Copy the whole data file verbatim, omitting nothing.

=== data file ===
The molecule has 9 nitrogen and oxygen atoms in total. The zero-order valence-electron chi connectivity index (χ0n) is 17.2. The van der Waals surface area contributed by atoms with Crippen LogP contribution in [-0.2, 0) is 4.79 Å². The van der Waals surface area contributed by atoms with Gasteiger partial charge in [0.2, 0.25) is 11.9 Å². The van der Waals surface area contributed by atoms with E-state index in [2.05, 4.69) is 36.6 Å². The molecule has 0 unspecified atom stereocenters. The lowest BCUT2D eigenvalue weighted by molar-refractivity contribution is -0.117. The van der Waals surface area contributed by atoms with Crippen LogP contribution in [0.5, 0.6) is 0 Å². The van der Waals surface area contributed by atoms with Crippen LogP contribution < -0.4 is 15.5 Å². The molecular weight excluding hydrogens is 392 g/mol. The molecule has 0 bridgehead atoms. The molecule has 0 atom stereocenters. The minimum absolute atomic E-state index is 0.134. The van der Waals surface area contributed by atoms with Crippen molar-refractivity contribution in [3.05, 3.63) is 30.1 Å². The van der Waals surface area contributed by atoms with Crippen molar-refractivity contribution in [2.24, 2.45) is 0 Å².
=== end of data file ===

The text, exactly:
The molecule has 9 nitrogen and oxygen atoms in total. The zero-order valence-electron chi connectivity index (χ0n) is 17.2. The van der Waals surface area contributed by atoms with Crippen LogP contribution in [-0.2, 0) is 4.79 Å². The van der Waals surface area contributed by atoms with Gasteiger partial charge in [0.2, 0.25) is 11.9 Å². The van der Waals surface area contributed by atoms with E-state index in [2.05, 4.69) is 36.6 Å². The molecule has 0 unspecified atom stereocenters. The lowest BCUT2D eigenvalue weighted by molar-refractivity contribution is -0.117. The van der Waals surface area contributed by atoms with Crippen LogP contribution in [0.5, 0.6) is 0 Å². The van der Waals surface area contributed by atoms with Crippen LogP contribution < -0.4 is 15.5 Å². The molecular weight excluding hydrogens is 392 g/mol. The molecule has 0 bridgehead atoms. The molecule has 0 atom stereocenters. The minimum absolute atomic E-state index is 0.134. The van der Waals surface area contributed by atoms with Crippen molar-refractivity contribution in [3.05, 3.63) is 30.1 Å². The van der Waals surface area contributed by atoms with Crippen molar-refractivity contribution in [2.24, 2.45) is 0 Å².